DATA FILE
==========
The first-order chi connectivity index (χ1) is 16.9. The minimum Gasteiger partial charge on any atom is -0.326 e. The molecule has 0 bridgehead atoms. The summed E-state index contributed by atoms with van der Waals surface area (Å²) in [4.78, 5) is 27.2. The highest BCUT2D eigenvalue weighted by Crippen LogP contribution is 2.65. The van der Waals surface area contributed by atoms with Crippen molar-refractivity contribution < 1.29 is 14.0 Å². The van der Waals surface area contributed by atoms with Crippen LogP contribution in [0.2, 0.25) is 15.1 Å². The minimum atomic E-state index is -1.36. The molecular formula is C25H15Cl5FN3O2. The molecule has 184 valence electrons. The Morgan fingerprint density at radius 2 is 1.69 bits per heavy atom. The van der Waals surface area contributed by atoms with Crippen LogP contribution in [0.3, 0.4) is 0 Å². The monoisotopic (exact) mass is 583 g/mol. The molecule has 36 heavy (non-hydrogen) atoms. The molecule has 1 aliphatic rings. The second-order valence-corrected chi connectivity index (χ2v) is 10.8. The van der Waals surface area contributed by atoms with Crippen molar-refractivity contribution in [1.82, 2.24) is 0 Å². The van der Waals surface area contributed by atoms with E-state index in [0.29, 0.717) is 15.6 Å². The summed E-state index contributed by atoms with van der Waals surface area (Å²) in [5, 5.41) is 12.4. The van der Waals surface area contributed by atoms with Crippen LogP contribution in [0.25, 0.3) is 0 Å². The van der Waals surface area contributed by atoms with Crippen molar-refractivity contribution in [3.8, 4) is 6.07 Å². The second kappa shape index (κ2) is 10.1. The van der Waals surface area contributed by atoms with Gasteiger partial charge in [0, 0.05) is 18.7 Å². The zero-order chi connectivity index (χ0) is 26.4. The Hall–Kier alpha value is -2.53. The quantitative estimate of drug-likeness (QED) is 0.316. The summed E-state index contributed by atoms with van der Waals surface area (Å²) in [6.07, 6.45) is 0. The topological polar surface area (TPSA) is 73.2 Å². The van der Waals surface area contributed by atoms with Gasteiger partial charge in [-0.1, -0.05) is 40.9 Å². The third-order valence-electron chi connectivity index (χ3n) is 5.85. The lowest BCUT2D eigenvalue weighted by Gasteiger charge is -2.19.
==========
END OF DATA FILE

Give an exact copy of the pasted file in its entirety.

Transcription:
The first-order chi connectivity index (χ1) is 16.9. The minimum Gasteiger partial charge on any atom is -0.326 e. The molecule has 0 bridgehead atoms. The summed E-state index contributed by atoms with van der Waals surface area (Å²) in [4.78, 5) is 27.2. The highest BCUT2D eigenvalue weighted by Crippen LogP contribution is 2.65. The van der Waals surface area contributed by atoms with Crippen molar-refractivity contribution < 1.29 is 14.0 Å². The van der Waals surface area contributed by atoms with Crippen LogP contribution in [0.2, 0.25) is 15.1 Å². The minimum atomic E-state index is -1.36. The molecular formula is C25H15Cl5FN3O2. The molecule has 184 valence electrons. The Morgan fingerprint density at radius 2 is 1.69 bits per heavy atom. The van der Waals surface area contributed by atoms with Crippen LogP contribution in [0.3, 0.4) is 0 Å². The monoisotopic (exact) mass is 583 g/mol. The molecule has 36 heavy (non-hydrogen) atoms. The molecule has 1 aliphatic rings. The second-order valence-corrected chi connectivity index (χ2v) is 10.8. The van der Waals surface area contributed by atoms with Crippen molar-refractivity contribution in [1.82, 2.24) is 0 Å². The van der Waals surface area contributed by atoms with E-state index in [0.29, 0.717) is 15.6 Å². The summed E-state index contributed by atoms with van der Waals surface area (Å²) in [5, 5.41) is 12.4. The van der Waals surface area contributed by atoms with Crippen LogP contribution in [0.25, 0.3) is 0 Å². The van der Waals surface area contributed by atoms with Crippen molar-refractivity contribution in [3.8, 4) is 6.07 Å². The second kappa shape index (κ2) is 10.1. The van der Waals surface area contributed by atoms with Gasteiger partial charge in [0, 0.05) is 18.7 Å². The zero-order chi connectivity index (χ0) is 26.4. The Hall–Kier alpha value is -2.53. The quantitative estimate of drug-likeness (QED) is 0.316. The summed E-state index contributed by atoms with van der Waals surface area (Å²) in [6.07, 6.45) is 0. The topological polar surface area (TPSA) is 73.2 Å². The van der Waals surface area contributed by atoms with Gasteiger partial charge in [-0.1, -0.05) is 40.9 Å². The third-order valence-electron chi connectivity index (χ3n) is 5.85. The lowest BCUT2D eigenvalue weighted by Gasteiger charge is -2.19.